Six Years Ago

Six years ago, almost to the day, I signed up for my first writing class. I had graduated college a few months before, had a new place and a new job. Suddenly, my evenings were homework free, I knew no one in my new neighborhood, and I was bored. I’d always loved stories and I always wanted to create my own. So, I signed up for a short story class at the local night school.

I still have friends from that class. I’m still apologizing for those first few terrible, terrible stories I inflicted on them. And it was the first of many classes I would take, slowly forcing me to get more adventurous and more comfortable with driving on all sorts of roads in all sorts of conditions. Most of the classes weren’t particularly profound, but they gave me a deadline and a captive audience to try different stories techniques on, as well as an opportunity to get to meet other writers in the area. I had no idea what I was doing and I sort of just tried.

Actually, I still have no idea what I’m doing. But I’m getting better at pretending I do.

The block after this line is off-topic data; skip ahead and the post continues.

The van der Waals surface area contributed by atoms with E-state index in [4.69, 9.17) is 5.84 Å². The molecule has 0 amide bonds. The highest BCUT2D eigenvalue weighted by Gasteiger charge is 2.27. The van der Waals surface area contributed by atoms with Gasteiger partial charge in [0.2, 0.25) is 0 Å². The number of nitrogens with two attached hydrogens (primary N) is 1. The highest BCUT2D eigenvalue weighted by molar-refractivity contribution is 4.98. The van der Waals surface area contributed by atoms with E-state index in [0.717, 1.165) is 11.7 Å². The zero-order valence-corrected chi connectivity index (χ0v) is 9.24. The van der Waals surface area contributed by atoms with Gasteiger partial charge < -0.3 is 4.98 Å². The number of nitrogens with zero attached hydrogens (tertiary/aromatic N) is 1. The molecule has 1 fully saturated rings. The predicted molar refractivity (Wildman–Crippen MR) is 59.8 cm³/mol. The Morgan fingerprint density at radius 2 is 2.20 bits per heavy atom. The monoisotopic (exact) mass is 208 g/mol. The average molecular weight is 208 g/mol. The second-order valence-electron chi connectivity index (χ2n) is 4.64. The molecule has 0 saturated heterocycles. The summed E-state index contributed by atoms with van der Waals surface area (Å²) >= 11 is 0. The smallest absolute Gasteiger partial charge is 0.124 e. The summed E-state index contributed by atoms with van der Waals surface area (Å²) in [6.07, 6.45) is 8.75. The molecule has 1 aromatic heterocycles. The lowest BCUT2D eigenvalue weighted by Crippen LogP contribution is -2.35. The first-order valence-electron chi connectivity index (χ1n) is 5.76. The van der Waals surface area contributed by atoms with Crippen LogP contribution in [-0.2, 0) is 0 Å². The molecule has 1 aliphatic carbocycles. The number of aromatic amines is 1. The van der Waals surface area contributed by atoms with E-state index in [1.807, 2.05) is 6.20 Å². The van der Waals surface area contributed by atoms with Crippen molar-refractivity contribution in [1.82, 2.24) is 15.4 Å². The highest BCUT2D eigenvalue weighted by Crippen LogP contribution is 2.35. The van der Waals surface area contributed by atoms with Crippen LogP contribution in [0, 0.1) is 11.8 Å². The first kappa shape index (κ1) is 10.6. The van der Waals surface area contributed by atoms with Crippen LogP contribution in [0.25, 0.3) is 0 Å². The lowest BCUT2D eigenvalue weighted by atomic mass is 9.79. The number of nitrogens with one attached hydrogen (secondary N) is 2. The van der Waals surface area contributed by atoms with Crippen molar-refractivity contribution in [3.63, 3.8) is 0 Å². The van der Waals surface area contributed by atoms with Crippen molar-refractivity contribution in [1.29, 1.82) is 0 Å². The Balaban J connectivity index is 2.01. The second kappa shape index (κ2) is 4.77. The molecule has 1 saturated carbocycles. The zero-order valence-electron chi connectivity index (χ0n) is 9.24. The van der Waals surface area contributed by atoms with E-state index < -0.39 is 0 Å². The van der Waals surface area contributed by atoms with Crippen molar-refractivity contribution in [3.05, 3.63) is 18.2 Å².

Six years later, I am officially a ‘pro’ writer, with seven SFWA qualifying sales to my name – the most recent being a sale to one of my favorite markets Beneath Ceaseless Skies (!!!). I now have a fabulous and talented circle of friends locally and in half a dozen different time zones. I’m part of some great critique groups and beta read for a lot of amazing writers. I’ve worked for a few magazines, slush reading and interviewing authors. I’ve gotten fan mail and fan art.

Yet, part of me hoped I would be further along in my writing career by now. There are still so many goals that I haven’t met yet and I’ve had so many failures. My storytelling ability is nowhere near where I want it to be and I don’t think a week goes by where I don’t ask myself “Why am I doing this?”

But I also know now that if there’s one thing that writing takes, it’s time.

Six years ago, I didn’t know how fun, gratifying, frustrating, and miserable writing is, sometimes all at the same time. It’s nothing short of a roller coaster ride and an exercise in determination and patience.

I won’t lie, today has been a particularly rough day for me in terms of writing (rejections still sting more than I like and my stories are all stubborn things). But even now, looking back, do I regret signing up for that first, overpriced class?

No. No, I really don’t.